As if Mondays couldn’t get any worse.
Construction worker Jose Campos, 48, was tending to his typical job responsibilities at Roman Stone Construction Company of Bay Shore when the improbable happened.
Around 10 a.m., the Central Islip man was outside at Roman Stone when he watched lightning crash down from the cloudy skies and hit the pavement nearby.
Within milliseconds, Campos helplessly watched as electricity from the bolt traveled across the ground and into his feet and up his body.
The shock immediately crippled Campos, who suffered from short-term paralysis.
He couldn’t feel his limbs and felt as if his “organs were shutting down,” he told reporters Tuesday at Southside Hospital in Bay Shore.
After falling to the pavement and laying there for 15 to 20 minutes, he knew he had to do something to save his life.
With immense tingling sensations throughout his body, he managed to muster up the energy to make his way toward his company’s office, which was about 150 feet away.
It started as a crawl, until he made his way to his feet.
After opening the doors, a co-worker soon called 911. Campos was immediately transported to Southside.
The hospital’s chief of trauma surgery, Dr. Michael Grossman, was among the first to treat him.
“He was awake, he was conscious, and was able to report what happened in his own language,” he said.
“In my own experience, if a person is directly hit by lighting, they don’t often survive.”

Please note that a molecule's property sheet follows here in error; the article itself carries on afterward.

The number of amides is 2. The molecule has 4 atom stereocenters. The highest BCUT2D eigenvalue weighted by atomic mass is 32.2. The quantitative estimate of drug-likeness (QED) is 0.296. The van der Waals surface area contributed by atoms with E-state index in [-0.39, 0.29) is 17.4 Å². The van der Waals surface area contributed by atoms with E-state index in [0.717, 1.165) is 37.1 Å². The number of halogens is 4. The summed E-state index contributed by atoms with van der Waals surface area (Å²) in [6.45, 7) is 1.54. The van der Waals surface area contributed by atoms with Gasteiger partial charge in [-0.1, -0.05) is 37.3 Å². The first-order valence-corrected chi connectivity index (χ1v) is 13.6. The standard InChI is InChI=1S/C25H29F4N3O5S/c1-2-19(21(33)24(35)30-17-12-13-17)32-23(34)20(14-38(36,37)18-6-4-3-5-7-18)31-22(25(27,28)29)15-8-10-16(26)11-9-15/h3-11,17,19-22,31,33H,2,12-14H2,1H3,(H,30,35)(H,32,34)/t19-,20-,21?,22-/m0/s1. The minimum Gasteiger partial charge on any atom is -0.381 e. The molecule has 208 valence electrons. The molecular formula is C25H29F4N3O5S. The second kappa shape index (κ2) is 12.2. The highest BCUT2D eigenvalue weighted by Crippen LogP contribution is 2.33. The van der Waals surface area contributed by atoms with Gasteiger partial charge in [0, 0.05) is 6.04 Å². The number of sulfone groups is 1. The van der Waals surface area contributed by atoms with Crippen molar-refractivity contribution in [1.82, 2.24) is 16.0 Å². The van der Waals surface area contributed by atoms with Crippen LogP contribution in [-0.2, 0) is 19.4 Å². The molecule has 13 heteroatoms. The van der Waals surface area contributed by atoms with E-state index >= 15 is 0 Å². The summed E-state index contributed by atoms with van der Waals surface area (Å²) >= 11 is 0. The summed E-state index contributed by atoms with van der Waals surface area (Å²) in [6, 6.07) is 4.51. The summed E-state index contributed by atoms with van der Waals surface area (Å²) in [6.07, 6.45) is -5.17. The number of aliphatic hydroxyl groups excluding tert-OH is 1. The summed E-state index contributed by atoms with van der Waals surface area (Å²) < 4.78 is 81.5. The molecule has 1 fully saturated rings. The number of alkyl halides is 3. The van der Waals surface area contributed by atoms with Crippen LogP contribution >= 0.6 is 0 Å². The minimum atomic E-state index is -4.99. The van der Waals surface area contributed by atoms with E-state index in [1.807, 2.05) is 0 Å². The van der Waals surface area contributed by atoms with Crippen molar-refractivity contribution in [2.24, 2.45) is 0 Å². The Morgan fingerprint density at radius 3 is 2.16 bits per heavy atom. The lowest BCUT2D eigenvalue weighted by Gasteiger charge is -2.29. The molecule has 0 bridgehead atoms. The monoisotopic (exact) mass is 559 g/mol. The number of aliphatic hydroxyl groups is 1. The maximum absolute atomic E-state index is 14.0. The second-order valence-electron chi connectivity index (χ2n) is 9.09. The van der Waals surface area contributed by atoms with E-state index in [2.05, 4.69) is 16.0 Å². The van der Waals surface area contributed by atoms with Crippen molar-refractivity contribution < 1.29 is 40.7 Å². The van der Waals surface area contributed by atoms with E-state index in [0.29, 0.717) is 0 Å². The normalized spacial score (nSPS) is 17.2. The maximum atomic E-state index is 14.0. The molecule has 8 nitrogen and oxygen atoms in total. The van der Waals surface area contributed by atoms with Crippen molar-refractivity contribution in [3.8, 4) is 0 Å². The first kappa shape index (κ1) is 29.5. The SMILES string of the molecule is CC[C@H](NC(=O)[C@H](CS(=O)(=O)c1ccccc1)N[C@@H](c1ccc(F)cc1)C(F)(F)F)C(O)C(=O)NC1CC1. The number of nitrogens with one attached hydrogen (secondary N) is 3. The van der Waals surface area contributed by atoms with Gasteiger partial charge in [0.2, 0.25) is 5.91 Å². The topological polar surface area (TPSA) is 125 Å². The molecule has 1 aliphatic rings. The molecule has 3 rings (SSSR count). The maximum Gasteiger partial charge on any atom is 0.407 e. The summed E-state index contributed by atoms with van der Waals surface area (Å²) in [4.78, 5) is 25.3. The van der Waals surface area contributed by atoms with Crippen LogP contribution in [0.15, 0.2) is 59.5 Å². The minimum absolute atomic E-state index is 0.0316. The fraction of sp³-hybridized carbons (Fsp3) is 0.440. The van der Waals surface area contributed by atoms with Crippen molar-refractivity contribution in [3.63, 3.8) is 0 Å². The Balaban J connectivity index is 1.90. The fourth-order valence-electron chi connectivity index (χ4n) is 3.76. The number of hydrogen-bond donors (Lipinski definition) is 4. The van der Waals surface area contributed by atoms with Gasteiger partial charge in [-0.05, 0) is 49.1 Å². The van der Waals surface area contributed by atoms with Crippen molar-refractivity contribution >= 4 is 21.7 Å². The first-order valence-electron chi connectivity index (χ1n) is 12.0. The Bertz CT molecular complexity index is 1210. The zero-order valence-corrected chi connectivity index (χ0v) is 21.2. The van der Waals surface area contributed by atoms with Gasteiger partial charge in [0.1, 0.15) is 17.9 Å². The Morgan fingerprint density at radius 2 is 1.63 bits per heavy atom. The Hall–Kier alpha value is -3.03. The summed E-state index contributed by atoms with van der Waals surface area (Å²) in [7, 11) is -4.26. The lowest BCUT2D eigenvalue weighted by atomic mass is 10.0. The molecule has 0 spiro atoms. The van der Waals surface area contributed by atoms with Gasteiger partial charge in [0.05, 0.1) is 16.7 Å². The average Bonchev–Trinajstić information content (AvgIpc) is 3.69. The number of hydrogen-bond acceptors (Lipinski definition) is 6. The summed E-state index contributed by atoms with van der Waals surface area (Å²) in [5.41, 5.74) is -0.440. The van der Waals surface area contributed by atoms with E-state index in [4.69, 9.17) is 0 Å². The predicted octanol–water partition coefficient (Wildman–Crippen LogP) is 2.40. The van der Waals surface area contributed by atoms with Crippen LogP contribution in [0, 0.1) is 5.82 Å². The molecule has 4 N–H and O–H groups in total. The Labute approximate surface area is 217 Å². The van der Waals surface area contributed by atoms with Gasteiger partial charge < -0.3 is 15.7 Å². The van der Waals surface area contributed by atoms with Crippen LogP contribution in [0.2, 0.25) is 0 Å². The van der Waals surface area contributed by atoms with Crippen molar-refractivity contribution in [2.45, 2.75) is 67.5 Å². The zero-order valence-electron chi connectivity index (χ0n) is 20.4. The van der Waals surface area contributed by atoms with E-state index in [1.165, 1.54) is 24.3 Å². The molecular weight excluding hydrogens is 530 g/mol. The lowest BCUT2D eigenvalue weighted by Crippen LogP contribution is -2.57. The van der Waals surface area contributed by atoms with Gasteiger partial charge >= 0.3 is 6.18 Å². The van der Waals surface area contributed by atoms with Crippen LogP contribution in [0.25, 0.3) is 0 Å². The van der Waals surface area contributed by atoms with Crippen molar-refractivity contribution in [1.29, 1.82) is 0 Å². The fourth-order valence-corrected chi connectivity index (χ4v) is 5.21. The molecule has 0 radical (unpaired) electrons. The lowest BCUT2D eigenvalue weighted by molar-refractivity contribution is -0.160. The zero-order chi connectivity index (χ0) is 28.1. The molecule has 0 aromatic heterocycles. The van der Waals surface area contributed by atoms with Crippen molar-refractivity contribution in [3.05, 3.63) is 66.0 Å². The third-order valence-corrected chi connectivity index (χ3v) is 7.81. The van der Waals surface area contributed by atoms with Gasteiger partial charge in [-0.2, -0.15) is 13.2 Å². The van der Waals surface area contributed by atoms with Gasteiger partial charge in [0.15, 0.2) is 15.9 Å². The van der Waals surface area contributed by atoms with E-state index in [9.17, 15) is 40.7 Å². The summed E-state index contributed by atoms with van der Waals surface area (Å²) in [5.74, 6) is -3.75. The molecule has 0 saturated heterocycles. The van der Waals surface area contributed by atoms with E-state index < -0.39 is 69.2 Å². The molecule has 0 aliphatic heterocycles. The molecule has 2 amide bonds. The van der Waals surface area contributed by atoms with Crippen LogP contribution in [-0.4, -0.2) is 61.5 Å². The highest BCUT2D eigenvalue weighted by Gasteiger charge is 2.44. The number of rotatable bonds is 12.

According to the National Weather Service, lightning kills an average of 47 Americans per year.
As far as damage, Campos was lucky to not suffer structural injuries — meaning he has no broken bones, burn wounds, and no devitalized bodily tissues.
But, that doesn’t mean he isn’t in pain.
Campos sat at the crowded press conference on Tuesday, telling his story, where he often became teary-eyed from the residual aftershock.
“It’s like tripping a circuit breaker on the body,” said Greg Garra, Southside’s associate chairman of emergency medicine. “So it can stop the heart, it can stop the breathing.”
Going forward, there could be long-term effects from the strike — such as cataract formation as well as Post Traumatic Stress Disorder, says Garra.
“To be involved in a lightning strike, and be able to 10 minutes later to crawl and talk… is very fortunate,” he said.
In the press conference, Campos — through a translator — kept reiterating the importance of workplace safety, especially for those laboring outdoors.
“The only thing I ask to people in the construction business is to please stay away when its bad weather,” said Campos, who is married with two children.
Top: Jose Campos, 48, teary-eyed at a press confrence on Tuesday.
(Credit: Nicholas Esposito)